LOS ANGELES (Reuters) – It just got a whole lot easier for Cuban baseball players to realise their American dream.
An agreement involving Major League Baseball, the players association and the Cuban Baseball Federation was reached Wednesday that will allow players from the island country to sign big-league contracts without having to defect.
Aiming to end the trafficking of players by smugglers, which often involved kidnapping, extortion and threats to players, the deal was made after more than two years of negotiations.
“For years, Major League Baseball has been seeking to end the trafficking of baseball players from Cuba by criminal organizations by creating a safe and legal alternative for those players to sign with major league clubs,” MLB’s Rob Manfred said.
“We believe that this agreement accomplishes that objective and will allow the next generation of Cuban players to pursue their dream without enduring many of the hardships experienced by current and former Cuban players who have played Major League Baseball.”
Similar rules for players under contract to teams in Japan, South Korea and Taiwan will allow Cubans to make deals. A mandatory release would be given to players who are at least 25 years old, and they would get work visas to come to the United States.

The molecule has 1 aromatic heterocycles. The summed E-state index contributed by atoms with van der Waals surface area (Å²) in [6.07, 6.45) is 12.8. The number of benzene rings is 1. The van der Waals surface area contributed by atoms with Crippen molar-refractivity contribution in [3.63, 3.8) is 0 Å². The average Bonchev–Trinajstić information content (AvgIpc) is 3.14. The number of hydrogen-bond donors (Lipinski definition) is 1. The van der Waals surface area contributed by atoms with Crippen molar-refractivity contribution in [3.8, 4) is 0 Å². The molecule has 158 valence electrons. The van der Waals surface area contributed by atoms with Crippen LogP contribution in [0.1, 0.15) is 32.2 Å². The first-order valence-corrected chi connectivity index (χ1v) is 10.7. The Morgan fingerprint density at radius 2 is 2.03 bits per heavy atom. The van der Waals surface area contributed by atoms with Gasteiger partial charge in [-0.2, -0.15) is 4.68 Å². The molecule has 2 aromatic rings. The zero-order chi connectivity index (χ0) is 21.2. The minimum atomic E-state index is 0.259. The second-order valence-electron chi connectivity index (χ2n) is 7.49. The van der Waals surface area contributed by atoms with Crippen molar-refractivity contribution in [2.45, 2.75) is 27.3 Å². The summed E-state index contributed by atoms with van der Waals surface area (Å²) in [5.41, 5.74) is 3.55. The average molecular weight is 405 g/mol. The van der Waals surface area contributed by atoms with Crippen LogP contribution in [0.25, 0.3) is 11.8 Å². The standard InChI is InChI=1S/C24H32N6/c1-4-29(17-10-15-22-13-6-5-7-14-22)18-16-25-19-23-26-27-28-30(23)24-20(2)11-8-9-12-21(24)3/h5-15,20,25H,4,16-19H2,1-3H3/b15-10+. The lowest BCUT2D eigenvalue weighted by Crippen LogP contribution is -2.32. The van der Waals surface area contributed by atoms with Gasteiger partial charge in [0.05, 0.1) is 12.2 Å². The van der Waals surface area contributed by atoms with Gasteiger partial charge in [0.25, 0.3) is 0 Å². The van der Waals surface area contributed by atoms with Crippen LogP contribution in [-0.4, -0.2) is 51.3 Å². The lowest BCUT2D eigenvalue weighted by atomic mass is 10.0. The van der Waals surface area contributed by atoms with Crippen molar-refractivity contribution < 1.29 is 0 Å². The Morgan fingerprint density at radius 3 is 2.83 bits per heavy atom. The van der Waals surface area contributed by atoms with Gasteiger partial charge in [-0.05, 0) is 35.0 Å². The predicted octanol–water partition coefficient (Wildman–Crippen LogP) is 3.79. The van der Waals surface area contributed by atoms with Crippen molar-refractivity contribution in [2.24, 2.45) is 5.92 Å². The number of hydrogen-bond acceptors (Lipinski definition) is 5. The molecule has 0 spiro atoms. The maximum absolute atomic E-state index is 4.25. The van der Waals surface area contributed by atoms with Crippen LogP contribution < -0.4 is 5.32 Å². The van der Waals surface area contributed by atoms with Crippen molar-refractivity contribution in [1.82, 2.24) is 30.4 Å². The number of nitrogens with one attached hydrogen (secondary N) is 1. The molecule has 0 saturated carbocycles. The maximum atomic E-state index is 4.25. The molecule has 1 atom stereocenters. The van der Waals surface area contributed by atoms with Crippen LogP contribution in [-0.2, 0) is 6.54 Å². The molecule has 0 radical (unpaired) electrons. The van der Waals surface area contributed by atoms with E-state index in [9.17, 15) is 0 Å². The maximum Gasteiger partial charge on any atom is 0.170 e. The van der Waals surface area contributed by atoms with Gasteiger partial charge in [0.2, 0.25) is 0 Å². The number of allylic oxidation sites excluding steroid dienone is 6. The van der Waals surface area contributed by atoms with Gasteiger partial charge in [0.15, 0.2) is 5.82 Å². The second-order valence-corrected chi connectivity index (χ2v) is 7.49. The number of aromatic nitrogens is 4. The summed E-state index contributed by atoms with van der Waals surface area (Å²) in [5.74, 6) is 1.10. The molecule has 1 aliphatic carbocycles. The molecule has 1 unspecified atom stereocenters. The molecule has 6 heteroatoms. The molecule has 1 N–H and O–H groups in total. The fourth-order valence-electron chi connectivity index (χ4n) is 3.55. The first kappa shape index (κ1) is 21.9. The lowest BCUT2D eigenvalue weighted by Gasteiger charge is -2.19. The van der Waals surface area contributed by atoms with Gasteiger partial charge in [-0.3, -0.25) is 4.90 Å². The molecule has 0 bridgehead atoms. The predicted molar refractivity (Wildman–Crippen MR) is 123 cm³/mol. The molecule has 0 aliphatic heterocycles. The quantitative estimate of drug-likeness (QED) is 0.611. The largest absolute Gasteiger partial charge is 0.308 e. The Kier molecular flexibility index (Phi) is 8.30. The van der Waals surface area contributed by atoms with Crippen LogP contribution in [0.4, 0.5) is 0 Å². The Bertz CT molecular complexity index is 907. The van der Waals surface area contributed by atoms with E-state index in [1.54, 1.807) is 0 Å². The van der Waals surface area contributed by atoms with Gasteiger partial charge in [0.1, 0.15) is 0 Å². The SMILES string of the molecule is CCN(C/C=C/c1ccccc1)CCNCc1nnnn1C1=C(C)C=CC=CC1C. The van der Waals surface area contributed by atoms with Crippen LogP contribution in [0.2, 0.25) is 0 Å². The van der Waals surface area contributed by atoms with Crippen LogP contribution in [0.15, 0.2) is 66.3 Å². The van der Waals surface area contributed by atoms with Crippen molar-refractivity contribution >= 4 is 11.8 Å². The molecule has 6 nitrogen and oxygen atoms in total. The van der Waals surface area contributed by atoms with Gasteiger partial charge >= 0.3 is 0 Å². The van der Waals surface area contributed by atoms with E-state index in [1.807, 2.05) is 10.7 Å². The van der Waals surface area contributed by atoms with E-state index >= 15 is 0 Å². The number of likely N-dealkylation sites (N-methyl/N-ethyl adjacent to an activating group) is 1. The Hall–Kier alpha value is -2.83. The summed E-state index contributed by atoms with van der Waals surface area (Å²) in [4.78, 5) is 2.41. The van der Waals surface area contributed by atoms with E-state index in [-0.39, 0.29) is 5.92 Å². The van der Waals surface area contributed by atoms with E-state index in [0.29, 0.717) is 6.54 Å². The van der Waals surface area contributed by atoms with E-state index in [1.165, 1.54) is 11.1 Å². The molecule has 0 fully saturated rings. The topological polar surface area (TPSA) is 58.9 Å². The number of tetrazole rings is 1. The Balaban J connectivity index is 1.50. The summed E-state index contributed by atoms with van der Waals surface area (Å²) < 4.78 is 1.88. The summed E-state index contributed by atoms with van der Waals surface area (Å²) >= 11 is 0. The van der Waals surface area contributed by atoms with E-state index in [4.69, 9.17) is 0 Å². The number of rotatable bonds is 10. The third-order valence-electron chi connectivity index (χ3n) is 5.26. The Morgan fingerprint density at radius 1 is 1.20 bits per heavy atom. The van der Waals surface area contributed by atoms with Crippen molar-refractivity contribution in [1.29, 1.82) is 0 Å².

It happens at a time when tension is mounting between Cuba and the Trump administration after pledges were made to turn back Obama’s decision to normalise relations.
“Establishing a safe, legal process for entry to our system is the most important step we can take to ending the exploitation and endangerment of Cuban players who pursue careers in Major League Baseball,” MLBPA director Tony Clark said. “The safety and well-being of these young men remains our primary concern.”
All players 25 and older with at least six years of professional experience in Cuba and under contract to the CBF would be eligible, classified as international professionals under MLB’s labour contract with the MLBPA and not subject to international amateur signing bonus pools.